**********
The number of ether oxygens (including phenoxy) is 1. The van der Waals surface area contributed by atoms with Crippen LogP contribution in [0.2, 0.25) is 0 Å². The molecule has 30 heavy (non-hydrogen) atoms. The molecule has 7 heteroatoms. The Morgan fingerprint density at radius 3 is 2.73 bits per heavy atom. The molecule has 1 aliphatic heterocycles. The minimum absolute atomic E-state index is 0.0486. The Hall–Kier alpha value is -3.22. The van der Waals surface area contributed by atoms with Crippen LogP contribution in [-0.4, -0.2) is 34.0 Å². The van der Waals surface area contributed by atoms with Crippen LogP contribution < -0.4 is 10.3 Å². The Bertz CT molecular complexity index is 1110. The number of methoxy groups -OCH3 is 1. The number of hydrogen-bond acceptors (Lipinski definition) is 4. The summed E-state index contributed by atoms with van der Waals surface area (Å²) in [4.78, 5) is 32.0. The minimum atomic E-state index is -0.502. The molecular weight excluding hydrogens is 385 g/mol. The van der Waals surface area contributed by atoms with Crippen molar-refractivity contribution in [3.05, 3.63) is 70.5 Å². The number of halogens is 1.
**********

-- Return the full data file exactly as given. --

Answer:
The number of ether oxygens (including phenoxy) is 1. The van der Waals surface area contributed by atoms with Crippen LogP contribution in [0.2, 0.25) is 0 Å². The molecule has 30 heavy (non-hydrogen) atoms. The molecule has 7 heteroatoms. The Morgan fingerprint density at radius 3 is 2.73 bits per heavy atom. The molecule has 1 aliphatic heterocycles. The minimum absolute atomic E-state index is 0.0486. The Hall–Kier alpha value is -3.22. The van der Waals surface area contributed by atoms with Crippen LogP contribution in [-0.4, -0.2) is 34.0 Å². The van der Waals surface area contributed by atoms with Crippen LogP contribution < -0.4 is 10.3 Å². The Bertz CT molecular complexity index is 1110. The number of methoxy groups -OCH3 is 1. The number of hydrogen-bond acceptors (Lipinski definition) is 4. The summed E-state index contributed by atoms with van der Waals surface area (Å²) in [4.78, 5) is 32.0. The minimum atomic E-state index is -0.502. The molecular weight excluding hydrogens is 385 g/mol. The van der Waals surface area contributed by atoms with Crippen molar-refractivity contribution in [3.05, 3.63) is 70.5 Å². The number of halogens is 1.